A look at nineteenth-century life through the eyes of a prominent mother and daughter
In the spring of 1839, Eliza Middleton (1815–1890), the youngest daughter of a wealthy South Carolina rice planter and diplomat, married Philadelphian Joshua Francis Fisher at Middleton Place, one of the most celebrated plantations in the South. Soon after the wedding Eliza began a new life in Philadelphia. In her first letter home, she begged her mother, "Tell me everything when you write." Thus began a seven-year conversation—on paper—between Eliza and her British-born mother, Mary Hering Middleton (1772–1850), that would encompass some 375 letters. The correspondence offers a sweeping view of antebellum Charleston, Philadelphia, and the fashionable resort of Newport, Rhode Island. The letters delineate a cultural and social life that bound together North and South at a time when sectional interests worked to sunder the nation.
These letters hold particular significance because they record the joys, sorrows, frustrations, and concerns of a mother and a daughter, and convey the opinions and actions of all their family members, including the men. Eliza and her mother chronicle issues and events ranging from mental illness to musical performances, financial panics to children's parties, pregnancy to politics. In addition they introduce a notable cast of characters, including Charles Dickens, President Van Buren, the courtly Philadelphian George Harrison, the scandalous actress Fanny Kemble Butler, the irascible diplomat Henry Middleton, the lovely Julia Ward, and the African slave who was captain of the Middletons' private schooner.
Eliza Cope Harrison, after a career teaching history in the classroom as well as through museum exhibits and programs, returned to historical research in the 1990s when she discovered the Middleton-Fisher correspondence. The editor of Philadelphia Merchant: The Diary of Thomas P. Cope, 1800–1851, Harrison lives in Lebanon, Pennsylvania.
"This collection of several hundred letters beautifully edited and contextualized by Eliza Cope Harrison, it is much more than a window on the antebellum elite as they shuttle through Philadelphia, Newport, and Charleston. These letters show a loving relationship between mother and daughter, sustained over vast distances, as the latter seeks to make sense of marriage, of her own (and inevitable) pregnancies, and of the cultural divide between North and South. The letters, too, illuminate the thoughts of people who examine the world closely because they are accustomed to having their views taken seriously. Thus the letters provide marvelous insights on modes of transportation and the appearance of the land, dating customs and practices, fashions in clothing and decoration, trends in reading and amusements, and attitudes toward slavery, religion, and abolitionism—and, of course, politics."—Mark C. Carnes, general editor of American National Biography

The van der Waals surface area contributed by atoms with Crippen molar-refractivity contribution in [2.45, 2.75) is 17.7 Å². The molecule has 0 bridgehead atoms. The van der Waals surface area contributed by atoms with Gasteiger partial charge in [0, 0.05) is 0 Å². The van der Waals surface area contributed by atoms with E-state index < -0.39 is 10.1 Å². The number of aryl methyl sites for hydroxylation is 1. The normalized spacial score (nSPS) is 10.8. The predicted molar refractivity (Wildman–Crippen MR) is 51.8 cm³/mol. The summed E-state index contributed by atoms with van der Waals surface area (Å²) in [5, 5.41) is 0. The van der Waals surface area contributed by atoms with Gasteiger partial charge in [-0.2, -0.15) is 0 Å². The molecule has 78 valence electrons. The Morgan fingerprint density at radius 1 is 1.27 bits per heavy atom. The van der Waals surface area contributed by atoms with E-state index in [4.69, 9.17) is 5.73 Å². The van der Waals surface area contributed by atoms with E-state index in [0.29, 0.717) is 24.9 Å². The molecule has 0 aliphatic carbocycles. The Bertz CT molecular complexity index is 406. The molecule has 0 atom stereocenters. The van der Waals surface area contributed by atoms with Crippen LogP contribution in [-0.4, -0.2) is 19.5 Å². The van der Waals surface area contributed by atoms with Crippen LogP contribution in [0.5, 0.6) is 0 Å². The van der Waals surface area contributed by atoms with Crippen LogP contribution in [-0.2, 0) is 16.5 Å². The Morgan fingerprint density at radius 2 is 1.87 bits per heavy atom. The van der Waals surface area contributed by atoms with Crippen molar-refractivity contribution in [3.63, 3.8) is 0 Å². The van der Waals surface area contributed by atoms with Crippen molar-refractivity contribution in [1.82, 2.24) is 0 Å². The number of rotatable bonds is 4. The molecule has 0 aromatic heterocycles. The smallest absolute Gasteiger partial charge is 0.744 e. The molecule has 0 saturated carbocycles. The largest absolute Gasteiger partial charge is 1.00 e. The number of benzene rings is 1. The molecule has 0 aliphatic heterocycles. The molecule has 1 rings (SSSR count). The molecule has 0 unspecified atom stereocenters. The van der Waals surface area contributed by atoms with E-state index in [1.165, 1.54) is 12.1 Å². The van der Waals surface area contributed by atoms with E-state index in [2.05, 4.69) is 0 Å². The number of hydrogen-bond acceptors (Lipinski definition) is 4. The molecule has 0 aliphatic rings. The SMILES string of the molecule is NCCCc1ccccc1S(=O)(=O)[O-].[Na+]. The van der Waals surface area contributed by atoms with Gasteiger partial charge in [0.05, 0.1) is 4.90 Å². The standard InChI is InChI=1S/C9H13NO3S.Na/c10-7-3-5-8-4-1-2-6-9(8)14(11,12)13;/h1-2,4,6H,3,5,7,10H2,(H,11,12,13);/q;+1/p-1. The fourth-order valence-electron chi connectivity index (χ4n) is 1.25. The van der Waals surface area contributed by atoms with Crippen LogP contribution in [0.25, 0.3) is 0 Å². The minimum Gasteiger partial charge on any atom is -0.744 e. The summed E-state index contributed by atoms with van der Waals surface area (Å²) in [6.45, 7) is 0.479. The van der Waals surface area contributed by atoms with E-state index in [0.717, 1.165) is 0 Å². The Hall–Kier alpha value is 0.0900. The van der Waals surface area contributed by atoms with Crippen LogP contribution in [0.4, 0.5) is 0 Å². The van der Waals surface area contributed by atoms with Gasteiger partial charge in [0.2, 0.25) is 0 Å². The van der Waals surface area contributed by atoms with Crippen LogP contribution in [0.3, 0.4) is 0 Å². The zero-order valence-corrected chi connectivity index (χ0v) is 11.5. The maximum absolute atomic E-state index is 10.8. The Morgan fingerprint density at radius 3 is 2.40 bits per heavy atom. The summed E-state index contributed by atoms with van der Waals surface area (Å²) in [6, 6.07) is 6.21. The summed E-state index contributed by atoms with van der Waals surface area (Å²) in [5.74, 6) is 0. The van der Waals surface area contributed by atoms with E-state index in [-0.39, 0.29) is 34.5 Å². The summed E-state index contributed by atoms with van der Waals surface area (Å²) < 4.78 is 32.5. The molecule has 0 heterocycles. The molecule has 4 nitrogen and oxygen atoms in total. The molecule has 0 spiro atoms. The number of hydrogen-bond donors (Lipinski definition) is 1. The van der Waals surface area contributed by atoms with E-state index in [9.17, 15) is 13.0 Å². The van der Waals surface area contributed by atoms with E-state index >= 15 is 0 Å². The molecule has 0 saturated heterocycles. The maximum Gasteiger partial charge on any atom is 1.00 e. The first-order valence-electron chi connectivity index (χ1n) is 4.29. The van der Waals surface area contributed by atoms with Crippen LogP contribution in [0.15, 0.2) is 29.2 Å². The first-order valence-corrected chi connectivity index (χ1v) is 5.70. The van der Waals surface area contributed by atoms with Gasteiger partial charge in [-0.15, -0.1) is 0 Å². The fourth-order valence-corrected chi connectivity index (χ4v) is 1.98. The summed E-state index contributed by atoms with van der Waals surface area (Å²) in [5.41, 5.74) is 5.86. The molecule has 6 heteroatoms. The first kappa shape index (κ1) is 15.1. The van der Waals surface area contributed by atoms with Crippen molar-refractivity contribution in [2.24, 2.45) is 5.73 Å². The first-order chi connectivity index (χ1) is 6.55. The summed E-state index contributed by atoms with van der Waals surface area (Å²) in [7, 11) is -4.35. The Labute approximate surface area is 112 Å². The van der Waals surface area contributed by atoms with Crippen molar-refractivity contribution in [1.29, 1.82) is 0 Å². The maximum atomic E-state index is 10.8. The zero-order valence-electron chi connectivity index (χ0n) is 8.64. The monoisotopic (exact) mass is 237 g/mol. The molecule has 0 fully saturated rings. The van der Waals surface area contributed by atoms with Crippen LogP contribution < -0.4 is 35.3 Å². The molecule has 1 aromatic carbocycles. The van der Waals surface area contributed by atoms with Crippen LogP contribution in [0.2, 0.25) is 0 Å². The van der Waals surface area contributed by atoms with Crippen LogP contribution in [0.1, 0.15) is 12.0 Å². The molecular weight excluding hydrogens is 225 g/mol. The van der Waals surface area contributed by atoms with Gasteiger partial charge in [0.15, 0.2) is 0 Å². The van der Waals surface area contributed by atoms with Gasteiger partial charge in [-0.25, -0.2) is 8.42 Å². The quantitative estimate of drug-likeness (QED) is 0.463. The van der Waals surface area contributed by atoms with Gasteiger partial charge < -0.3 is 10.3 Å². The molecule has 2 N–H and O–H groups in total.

"Admirably researched and exquisitely edited, this correspondence moves gently above editorial notes so teeming with details that they are a counterpoint text. As for the letters themselves, they demonstrate the special talents of educated women for creating domestic cohesiveness with informative and entertaining language."—Joanne Trautmann Banks, Co-editor, The Letters of Virginia Woolf
"Out of her mother's desk drawer, Eliza Cope Harrison has uncovered a lively and engrossing set of letters. Readers will find rich commentary on travel, sectional differences, slavery, politics, music, childbirth, mothers and daughters, friendship, and marriage. Harrison shows the Middleton women to be deeply involved not only in their homes and families but also in 'spheres' deemed male terrain. These letters reward multiple readings—by scholars, students, and those curious about everyday life in nineteenth-century America."—Kirsten Swinth, Professor of History, Fordham University
"No single volume better captures the intricacies of North-South and mother-daughter relations or the dynamics of family life among elite Americans a generation before the Civil War. Lovers of Philadelphia, Charleston, and Newport will find Best Companions superbly rewarding. The editing is deft and helpful, careful and sensible, not obtrusive. On page after page, incidental observations and the play of feelings and minds will delight the reader."—David Moltke-Hansen, President, The Historical Society of Pennsylvania